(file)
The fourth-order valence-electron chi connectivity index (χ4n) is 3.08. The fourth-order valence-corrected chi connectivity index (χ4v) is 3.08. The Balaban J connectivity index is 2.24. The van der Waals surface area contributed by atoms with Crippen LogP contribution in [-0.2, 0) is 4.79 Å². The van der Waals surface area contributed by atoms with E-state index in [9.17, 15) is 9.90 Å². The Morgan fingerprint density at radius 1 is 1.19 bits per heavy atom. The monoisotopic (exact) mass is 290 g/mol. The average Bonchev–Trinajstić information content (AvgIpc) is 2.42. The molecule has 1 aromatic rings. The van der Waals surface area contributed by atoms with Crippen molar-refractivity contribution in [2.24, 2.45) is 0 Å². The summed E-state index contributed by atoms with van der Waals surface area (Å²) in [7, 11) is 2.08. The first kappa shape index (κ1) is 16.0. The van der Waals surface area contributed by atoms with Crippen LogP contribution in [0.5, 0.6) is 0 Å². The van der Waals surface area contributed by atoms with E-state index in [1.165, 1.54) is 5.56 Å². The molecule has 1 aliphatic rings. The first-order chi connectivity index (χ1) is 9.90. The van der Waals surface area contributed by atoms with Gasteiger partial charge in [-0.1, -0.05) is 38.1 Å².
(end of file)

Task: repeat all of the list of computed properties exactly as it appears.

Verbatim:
The fourth-order valence-electron chi connectivity index (χ4n) is 3.08. The fourth-order valence-corrected chi connectivity index (χ4v) is 3.08. The Balaban J connectivity index is 2.24. The van der Waals surface area contributed by atoms with Crippen LogP contribution in [-0.2, 0) is 4.79 Å². The van der Waals surface area contributed by atoms with E-state index in [9.17, 15) is 9.90 Å². The Morgan fingerprint density at radius 1 is 1.19 bits per heavy atom. The monoisotopic (exact) mass is 290 g/mol. The average Bonchev–Trinajstić information content (AvgIpc) is 2.42. The molecule has 1 aromatic rings. The van der Waals surface area contributed by atoms with Crippen molar-refractivity contribution in [2.24, 2.45) is 0 Å². The summed E-state index contributed by atoms with van der Waals surface area (Å²) in [7, 11) is 2.08. The first kappa shape index (κ1) is 16.0. The van der Waals surface area contributed by atoms with Crippen LogP contribution in [0.5, 0.6) is 0 Å². The van der Waals surface area contributed by atoms with E-state index in [1.165, 1.54) is 5.56 Å². The molecule has 1 aliphatic rings. The first-order chi connectivity index (χ1) is 9.90. The van der Waals surface area contributed by atoms with Gasteiger partial charge in [-0.1, -0.05) is 38.1 Å².